Global Freedom of Expression

The Case of the Information Agency Rosbalt

Closed Expands Expression

Key Details

  • Mode of Expression
    Electronic / Internet-based Communication
  • Date of Decision
    March 19, 2014
  • Outcome
    Law or Action Overturned or Deemed Unconstitutional
  • Case Number
    No. 5-APG13-51
  • Region & Country
    Russian Federation, Europe and Central Asia
  • Judicial Body
    Supreme (court of final appeal)
  • Type of Law
    Constitutional Law, International/Regional Human Rights Law
  • Themes
    Content Regulation / Censorship, Indecency / Obscenity

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Case Analysis

Case Summary and Outcome

The Russian Supreme Court held that the termination of an online news portal for publishing videos containing obscene language was a disproportionate restriction on the right to freedom of expression. Russia’s state-run media regulator, Roskomnadzor, applied to the Moscow City Court for an order terminating the operations of the news portal following two warnings from Roskomnadzor about the videos. The Moscow City Court granted the order, and this decision was appealed to the Supreme Court. In its judgment, the Supreme Court referred to constitutional law and the European Convention on Human Rights to conclude that the Moscow City Court failed to assess whether an order terminating’s operations was a proportionate restriction on the right to freedom of expression in these circumstances.

Facts is a popular online news portal in Russia that was established in 2004. On July 12 and 25, 2013, Russia’s state-run media regulator, Roskomnadzor, sent separate written warnings to because it published two YouTube videos entitled “Girls Sang a New Song” and “The Horseman of the Krasnodar”. In its warnings, Roskomnadzor alleged that the videos contained “obscene language” in violation of Part 1, Article 4 of the Russian Federal Law on Mass Media. This provision prohibits the use of media outlets for the commission of criminal offences, for disclosing State or other protected categories of secret information, for disseminating material containing public calls to engage in terrorist activity or calls publicly justifying terrorism, or other extremist material or information containing propaganda of the cult of violence and cruelty. promptly removed the videos in response to these warnings.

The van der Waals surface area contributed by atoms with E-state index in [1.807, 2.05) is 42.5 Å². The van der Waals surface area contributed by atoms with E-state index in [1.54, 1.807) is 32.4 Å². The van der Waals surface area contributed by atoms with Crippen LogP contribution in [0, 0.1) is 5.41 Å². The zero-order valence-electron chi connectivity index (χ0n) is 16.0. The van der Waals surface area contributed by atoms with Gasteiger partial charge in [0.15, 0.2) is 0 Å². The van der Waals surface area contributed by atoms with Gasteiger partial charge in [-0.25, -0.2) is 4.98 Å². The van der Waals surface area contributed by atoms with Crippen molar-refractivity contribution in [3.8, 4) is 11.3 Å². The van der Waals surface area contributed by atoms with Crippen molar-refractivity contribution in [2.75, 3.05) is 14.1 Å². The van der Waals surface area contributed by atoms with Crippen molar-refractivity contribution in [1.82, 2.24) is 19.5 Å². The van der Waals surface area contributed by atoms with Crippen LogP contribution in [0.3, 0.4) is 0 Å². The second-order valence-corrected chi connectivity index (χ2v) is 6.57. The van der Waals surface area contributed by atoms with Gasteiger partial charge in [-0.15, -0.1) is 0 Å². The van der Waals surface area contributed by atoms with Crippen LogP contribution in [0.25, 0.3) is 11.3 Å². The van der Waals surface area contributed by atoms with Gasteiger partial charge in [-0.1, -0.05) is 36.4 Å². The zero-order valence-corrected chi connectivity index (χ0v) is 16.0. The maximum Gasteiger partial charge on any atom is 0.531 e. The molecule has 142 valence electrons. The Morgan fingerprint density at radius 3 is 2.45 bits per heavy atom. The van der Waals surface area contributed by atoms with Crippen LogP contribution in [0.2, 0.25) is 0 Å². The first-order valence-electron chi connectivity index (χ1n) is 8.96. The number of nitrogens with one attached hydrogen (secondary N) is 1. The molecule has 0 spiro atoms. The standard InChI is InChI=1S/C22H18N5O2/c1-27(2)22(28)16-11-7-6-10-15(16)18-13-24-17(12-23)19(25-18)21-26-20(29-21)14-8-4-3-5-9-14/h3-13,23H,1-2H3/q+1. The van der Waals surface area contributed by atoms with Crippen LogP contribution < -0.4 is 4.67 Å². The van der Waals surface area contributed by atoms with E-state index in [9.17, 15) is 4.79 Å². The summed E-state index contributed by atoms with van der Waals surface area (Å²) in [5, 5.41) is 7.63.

On October 21, 2013, Roskomnadzor requested that the Moscow City Court order the termination of’s operations in Russia pursuant to Part 1, Article 16 of the Russian Federal Law on Mass Media. This provision authorizes Russian courts to terminate or suspend the activity of a media outlet where the following three requirements are met: (i) there is a request from Roskomnadzor, (ii) the request is on account of repeated violations of the requirements set out in Article 4 of Russian Federal Law on Mass Media over a period of twelve months, and (iii) Roskomnadzor has issued a warning to the founder and/or the editorial board (editor-in-chief) in writing.